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web posted May 15, 2000

Former president urges normalizing trade relations with China

Extending permanent trade benefits to China will not flood the U.S. market with cheap goods or encourage the government in Beijing to ignore human rights at home, former President Bush said May 7 in expressing his support for pending legislation.

"It's not special," Bush said. "It's a normal trade status we give to other countries. Other countries have received this trade status, and we have human-rights differences with them. We have to work diplomatically with China, and not through bashing."

Bush, who was the chief U.S. liaison officer to China from 1974 to 1976, said trade with that country is one of the most important foreign policy issues facing the United States.

He met with a group of reporters for about 20 minutes in the living room of his home before leaving for his summer residence in Kennebunkport, Maine.

Bush also was asked about Sen. John McCain as a potential running mate for his son, presumptive Republican presidential nominee George W. Bush. The elder Bush declined to comment.

The House is expected to vote later this month on a bill to extend permanent trade status with China, granting it the same permanent low-tariff access to American markets that is routinely extended to most U.S. trading partners. Currently, China's status must be renewed every year.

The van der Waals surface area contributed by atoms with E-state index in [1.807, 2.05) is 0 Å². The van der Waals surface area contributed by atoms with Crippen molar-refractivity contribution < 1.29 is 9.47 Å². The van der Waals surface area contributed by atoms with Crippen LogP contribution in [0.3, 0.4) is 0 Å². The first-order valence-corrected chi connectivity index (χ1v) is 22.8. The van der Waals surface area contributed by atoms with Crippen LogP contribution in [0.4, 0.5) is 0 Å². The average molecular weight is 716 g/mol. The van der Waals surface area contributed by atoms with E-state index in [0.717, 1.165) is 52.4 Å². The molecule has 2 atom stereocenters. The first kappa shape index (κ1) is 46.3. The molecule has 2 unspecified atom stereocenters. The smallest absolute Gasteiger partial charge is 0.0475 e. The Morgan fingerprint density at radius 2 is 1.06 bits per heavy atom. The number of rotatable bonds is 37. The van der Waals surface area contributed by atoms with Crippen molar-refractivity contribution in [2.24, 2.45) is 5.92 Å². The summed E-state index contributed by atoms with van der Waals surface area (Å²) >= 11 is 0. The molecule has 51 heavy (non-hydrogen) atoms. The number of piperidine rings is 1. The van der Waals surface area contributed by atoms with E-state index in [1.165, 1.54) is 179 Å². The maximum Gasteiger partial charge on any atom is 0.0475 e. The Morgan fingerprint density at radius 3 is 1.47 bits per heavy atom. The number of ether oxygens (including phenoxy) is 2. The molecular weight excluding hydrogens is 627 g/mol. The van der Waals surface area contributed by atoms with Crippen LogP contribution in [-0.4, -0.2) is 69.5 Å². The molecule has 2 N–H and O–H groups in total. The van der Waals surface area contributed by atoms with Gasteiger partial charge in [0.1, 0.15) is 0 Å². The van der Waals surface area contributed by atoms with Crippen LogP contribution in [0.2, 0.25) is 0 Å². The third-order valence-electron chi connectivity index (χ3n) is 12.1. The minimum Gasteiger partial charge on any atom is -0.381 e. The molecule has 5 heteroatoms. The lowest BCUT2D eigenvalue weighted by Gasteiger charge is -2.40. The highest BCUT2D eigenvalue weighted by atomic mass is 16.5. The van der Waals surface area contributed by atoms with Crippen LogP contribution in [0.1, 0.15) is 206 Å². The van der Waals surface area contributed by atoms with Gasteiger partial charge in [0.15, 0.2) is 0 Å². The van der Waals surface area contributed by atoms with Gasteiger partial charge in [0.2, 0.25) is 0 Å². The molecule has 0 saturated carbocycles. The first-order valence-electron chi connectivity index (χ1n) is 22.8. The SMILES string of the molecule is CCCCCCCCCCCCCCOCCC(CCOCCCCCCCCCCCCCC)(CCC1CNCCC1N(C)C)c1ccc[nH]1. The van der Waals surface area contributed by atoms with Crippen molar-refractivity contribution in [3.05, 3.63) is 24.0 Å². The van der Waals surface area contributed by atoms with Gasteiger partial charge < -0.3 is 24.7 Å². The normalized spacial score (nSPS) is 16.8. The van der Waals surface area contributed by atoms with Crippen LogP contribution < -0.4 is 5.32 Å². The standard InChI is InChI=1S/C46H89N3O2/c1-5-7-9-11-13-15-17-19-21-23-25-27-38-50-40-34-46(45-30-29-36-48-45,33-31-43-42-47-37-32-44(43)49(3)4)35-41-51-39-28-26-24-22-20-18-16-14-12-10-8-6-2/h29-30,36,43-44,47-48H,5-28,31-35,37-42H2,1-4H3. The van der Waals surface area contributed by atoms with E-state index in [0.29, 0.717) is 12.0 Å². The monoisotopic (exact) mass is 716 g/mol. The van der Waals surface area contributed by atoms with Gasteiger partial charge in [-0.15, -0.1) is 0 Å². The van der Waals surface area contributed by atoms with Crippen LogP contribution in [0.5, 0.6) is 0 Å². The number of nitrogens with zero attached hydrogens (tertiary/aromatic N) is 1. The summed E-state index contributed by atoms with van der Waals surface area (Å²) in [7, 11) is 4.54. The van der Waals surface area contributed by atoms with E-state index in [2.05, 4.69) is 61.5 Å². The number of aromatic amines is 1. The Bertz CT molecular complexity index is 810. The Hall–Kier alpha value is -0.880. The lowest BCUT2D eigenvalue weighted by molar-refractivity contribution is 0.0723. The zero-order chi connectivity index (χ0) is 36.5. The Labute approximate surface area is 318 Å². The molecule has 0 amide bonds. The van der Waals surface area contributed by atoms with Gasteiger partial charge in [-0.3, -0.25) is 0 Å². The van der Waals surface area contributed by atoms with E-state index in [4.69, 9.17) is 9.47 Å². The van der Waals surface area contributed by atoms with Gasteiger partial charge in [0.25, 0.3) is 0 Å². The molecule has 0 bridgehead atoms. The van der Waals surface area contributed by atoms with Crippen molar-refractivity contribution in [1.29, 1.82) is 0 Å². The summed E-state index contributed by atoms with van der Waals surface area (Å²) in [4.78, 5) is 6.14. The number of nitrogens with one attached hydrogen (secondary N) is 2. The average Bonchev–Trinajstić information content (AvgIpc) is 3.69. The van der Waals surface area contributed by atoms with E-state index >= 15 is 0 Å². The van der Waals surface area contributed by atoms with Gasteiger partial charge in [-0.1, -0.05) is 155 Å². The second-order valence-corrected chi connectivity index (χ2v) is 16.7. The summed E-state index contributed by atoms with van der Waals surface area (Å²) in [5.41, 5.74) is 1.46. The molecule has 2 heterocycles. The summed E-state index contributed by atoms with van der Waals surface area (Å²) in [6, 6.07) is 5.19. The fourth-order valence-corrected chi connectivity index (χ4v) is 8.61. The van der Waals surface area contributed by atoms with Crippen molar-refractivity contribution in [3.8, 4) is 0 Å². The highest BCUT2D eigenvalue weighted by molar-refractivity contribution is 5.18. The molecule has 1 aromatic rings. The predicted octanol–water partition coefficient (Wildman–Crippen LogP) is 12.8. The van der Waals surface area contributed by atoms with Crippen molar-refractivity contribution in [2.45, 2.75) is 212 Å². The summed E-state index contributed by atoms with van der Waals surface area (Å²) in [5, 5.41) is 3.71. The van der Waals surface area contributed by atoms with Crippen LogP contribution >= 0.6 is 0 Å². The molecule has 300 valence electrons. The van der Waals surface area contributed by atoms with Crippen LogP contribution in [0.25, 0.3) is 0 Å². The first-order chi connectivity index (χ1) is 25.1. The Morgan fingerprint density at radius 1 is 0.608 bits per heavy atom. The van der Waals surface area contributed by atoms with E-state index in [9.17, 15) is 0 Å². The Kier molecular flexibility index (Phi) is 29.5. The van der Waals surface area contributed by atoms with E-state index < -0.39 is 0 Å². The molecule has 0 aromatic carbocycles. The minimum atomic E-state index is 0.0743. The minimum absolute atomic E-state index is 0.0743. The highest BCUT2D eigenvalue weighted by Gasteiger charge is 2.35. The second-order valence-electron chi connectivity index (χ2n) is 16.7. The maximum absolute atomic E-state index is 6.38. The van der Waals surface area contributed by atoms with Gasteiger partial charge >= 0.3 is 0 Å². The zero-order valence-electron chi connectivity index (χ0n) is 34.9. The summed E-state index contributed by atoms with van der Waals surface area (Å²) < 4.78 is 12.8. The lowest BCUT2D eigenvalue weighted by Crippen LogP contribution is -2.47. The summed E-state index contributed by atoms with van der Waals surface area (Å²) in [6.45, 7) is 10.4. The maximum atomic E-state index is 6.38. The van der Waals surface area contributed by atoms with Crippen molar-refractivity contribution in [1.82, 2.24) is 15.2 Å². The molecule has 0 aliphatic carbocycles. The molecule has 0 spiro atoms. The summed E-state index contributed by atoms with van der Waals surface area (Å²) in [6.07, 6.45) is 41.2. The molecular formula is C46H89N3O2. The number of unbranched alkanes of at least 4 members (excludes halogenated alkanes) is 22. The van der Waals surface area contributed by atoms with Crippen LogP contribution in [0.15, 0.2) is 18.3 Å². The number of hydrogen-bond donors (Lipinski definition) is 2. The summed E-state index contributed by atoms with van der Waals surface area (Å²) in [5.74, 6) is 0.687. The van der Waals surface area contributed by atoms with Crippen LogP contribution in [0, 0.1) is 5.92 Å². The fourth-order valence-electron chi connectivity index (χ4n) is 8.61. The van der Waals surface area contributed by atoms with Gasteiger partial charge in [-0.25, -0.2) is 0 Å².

The legislation also would ease China's long-sought entry into the World Trade Organization, the Geneva-based body that regulates world trade.

If the House approves the bill, its passage by the Senate appears assured.

The issue has been the focus of intense lobbying on Capitol Hill.

Supporters, including the Clinton administration, Republican leaders and business groups, say U.S. global leadership and American companies would suffer without the opportunity to sell their goods to China's 1.2 billion consumers. Opponents, including labor unions, human rights groups and top House Democrats, say the measure would end the annual trade reviews that critics of China's communist government have used to push for improvements in religious, labor and human rights.

In a written statement issued before he addressed reporters, the elder Bush said: "In supporting (permanent normal trade relations) and the opening of the China market to the United States, I believe that we are encouraging China's reforms, exposing the Chinese people to our perspectives and values, and strengthening those Chinese there who share our ideas about how prosperity and promise transform people's lives."

Both George W. Bush and Democratic presidential rival Al Gore support normalizing trade relations with China.

Robertson says McCain 'dangerous' choice for VP

Television evangelist Pat Robertson, a powerful voice in the Republican party, on May 7 said Arizona Sen. John McCain would be a "dangerous" choice as Texas Gov. George W. Bush's vice-presidential running mate.